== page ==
Salah al-Dīn Hasan asks various members of the Muslim Brotherhood for their views on the degree of democracy within the group and explores the Brotherhood’s internal politics.
Writing in al-Dustur, Salāh al-Dīn Hasan has some questions to ask of the Muslim Brotherhood: is the the Muslim Brotherhood group democratic? Does this democracy allow the group to change its members? Is the Muslim Brotherhood, like the ruling regime, which upholds democracy within such limits as would keep the situation unchanged?
Muhammad Jamāl Hishmat, a member of the Brotherhood, spoke frankly about democracy within the group. He said the group enjoys a great measure of freedom and democracy. But it has two trends: one reformist and the other conservative. The latter seeks to curtail the group’s democracy on the pretext that the Egyptian regime and its security forces keep an eye on them.
Muhammad Sa‘d al-Katātnī, a key leader in the group’s guidance bureau, said the group’s elections were held electronically, as all members had not come together in one place.
There is democracy within the group, he said, but security pressures delayed the election of leaders. He said the group had asked the regime to allow it to hold elections for the group’s Shūrá council and the guidance bureau in a public place, or a hotel, but the regime had refused this. Once the regime knows that the group will hold elections for its top posts, it launches a detention campaign.
The group is seriously concerned over intervention by the security services in its organizational meetings, al-Katātnī said. It has a right to protect its leaders. He had no objection, he added, to holding the group’s coming elections electronically as had happened with the last elections.
Brotherhood members, he said, consult with each other, but the final say is with the group’s conservatives.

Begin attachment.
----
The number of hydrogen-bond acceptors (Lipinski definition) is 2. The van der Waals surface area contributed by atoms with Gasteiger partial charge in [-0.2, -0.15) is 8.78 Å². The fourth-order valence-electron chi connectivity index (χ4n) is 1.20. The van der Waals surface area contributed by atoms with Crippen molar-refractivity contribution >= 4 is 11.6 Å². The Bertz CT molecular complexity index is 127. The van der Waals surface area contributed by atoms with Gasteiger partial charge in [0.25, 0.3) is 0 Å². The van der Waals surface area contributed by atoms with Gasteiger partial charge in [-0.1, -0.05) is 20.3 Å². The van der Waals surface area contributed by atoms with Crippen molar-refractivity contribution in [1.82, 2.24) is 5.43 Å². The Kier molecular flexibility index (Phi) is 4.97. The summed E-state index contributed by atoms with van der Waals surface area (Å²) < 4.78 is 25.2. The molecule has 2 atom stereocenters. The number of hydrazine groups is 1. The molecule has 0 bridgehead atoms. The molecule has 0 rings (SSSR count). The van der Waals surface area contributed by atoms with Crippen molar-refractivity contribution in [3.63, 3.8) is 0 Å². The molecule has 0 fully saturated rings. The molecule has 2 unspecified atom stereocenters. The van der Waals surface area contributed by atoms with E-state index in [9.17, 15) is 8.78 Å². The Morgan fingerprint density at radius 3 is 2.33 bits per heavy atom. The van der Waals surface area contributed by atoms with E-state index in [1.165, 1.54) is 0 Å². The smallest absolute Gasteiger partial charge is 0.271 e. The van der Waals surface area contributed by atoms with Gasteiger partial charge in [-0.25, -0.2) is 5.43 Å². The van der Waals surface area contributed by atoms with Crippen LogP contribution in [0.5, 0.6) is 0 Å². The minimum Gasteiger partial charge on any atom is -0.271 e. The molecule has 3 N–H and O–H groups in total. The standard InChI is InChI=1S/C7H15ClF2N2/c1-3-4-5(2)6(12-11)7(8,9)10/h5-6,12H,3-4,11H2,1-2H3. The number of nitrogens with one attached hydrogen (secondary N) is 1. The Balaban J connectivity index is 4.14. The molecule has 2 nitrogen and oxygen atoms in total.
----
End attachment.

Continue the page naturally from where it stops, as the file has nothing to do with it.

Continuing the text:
Mukhtār Nūh, a Muslim Brotherhood leader, said he would not comment on this issue because it could harm the group, which is actually in the throes of a crisis. He said that the Muslim Brotherhood is a reformist group, which aims to establish a sound social and political system.
Mahmūd ‘Izzat, who is responsible for the group’s preaching and education department, said the group thinks that democracy means consultation. Secularists, he said, consider consultation naive and that politics means tricks and personal interests. The Brotherhood, however, acts in good faith.
Speaking of the Muslim Brotherhood’s elections and democracy, the political researcher, Khalīl ‘Anānī, said the group’s elections added up to semi-appointments as the conservatives still controlled the group’s ’political kitchen’. In accordance with the group’s internal regulations, its shūrá council is supposed to be responsible for the group’s organizational and political performance. The Muslim Brotherhood should have dismantled the council as the Muslim Brotherhood in Jordan did following their poor performance in the 2007 elections. The Muslim Brotherhood should admit its mistakes of the past two years. It should also amend its internal regulations to be more open and dynamic in a way that allows for real democracy.